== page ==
fb pixel

Log In

Reset Password

Oregon edged out

EUGENE — As Arkansas senior Dominique Scott prepared for the 5,000 meters at the NCAA track and field championships, she learned that Oregon had pulled in front of the Razorbacks for the team lead.

"I just knew that I had to do whatever I could to score as many points as I could," she said. "So that really motivated me throughout the race. I was not out there running for myself."

Scott went on to win the event, propelling Arkansas to its first women's outdoor team title Saturday.

Scott separated from the pack by sprinting the final 500 meters to finish in 15 minutes, 57.07 seconds. She also won the 10,000 on Thursday.

"To be able to contribute 20 points to a team title, first ever in Arkansas ladies' history, is just a dream come true," she said.

Arkansas finished with 72 points. Oregon, which had three individual champions on the final day, was second with 64, and Georgia third with 41.

Oregon, the defending champion, was hurt when sprinter Hannah Cunliffe was injured in her semifinal heat of the 100 on Thursday. The Ducks nonetheless challenged the Razorbacks before Scott's 5K victory, and the relay team's second-place finish in the 4x400 wrapped it up at Hayward Field in front of a crowd of 12,974.

"Oregon always rises at home," Arkansas coach Lance Harter said. "If they had everybody healthy? I think they could've scored 90 points. They have the team that maybe nobody can match. It's just on a given day, or on a given two days, can you hold up? And we were able to be a little healthier than they were."

New Mexico's Courtney Frerichs set a collegiate record in the steeplechase, while Georgia's Keturah Orji hit a record mark in the triple jump under sunny skies.

With Cunliffe out for the 100, Oregon redshirt freshman teammate Ariana Washington won in 10.95. Then sophomore teammate Raevyn Rogers defended her title in the 800, becoming the first woman to win it both her freshman and sophomore years and the first with back-to-back winner since North Carolina's Alice Schmidt in 2002 and 2003. Her time was 2:00.75.

Rogers' mother watched from the stands, cheering wildly as her daughter gritted out the final stretch.

"It means a lot, because I like to make my family proud, it means a lot to me," said Raevyn Rogers. "Just knowing that my family back home is watching and my grandmother is sitting in her chair on her iPad watching me, it means a lot that I could make them proud from far away."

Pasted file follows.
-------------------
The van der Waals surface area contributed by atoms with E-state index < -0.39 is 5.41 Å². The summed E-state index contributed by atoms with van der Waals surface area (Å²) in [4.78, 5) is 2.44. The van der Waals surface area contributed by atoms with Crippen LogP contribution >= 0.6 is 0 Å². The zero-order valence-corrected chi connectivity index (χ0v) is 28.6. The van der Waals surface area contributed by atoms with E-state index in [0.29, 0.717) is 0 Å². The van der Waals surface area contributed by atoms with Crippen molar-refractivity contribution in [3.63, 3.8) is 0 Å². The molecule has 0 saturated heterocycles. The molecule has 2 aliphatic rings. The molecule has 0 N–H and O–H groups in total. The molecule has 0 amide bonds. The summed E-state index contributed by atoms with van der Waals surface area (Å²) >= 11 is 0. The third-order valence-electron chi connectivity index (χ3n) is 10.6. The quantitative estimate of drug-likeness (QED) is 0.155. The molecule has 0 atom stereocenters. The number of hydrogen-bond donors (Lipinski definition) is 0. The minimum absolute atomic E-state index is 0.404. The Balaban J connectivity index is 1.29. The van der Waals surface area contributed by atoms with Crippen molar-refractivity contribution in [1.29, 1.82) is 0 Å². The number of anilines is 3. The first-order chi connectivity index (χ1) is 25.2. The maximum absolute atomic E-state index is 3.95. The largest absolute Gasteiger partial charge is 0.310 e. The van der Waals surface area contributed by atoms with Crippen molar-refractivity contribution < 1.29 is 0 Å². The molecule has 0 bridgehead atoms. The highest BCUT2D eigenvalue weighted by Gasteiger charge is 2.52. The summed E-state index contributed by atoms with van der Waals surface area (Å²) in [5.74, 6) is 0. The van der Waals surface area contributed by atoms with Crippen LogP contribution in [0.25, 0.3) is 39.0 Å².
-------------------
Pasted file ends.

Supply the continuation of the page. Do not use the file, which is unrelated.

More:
Washington then won the 200 in 22.21 to become the first freshman in meet history to win both sprints.

"Oh man, what a ride," she said after the double.

Texas sprinter Courtney Okolo won her fourth NCAA title in the 400, finishing in 50.36. Earlier this year, Okolo became the first college sprinter to go under 50 seconds in the race with a 49.71, the second-fastest time in the world this year.

Frerichs won the steeplechase in a college record 9:24.41. She triumphed by 16 seconds.

"The strategy was to go out with a hard kick. I wanted to put a little scare in everyone and tell them that I was serious about running fast today," Frerichs said.

Orji's mark of 47 feet, 8 inches in the triple jump also was a collegiate record.

LSU won the 400 relay in 42:65. Oregon, without Cunliffe, finished third. Mississippi State's Marta Freitas won the 1,500 in 4:09.53, barely edging Stanford's Elise Cranny. Freitas began celebrating early, which allowed Cranny to narrow the gap.

"But I was the one who crossed it first, and I'm just really happy," Freitas said.

The meet was divided with most of the men's events on Wednesday and Friday and the women's events on Thursday and Saturday. Florida won the men's team title, its third in the past five years.

Oregon's Raevyn Rogers (7) reacts after repeating as the women's 800 champion Saturday in Eugene. RYAN KANG/THE ASSOCIATED PRESS
Oregon's Ariana Washington reacts after winning the women's 200-meter dash at the NCAA outdoor track and field championships at Hayward Field in Eugene Saturday. The freshman also won the 100. RYAN KANG/THE ASSOCIATED PRESS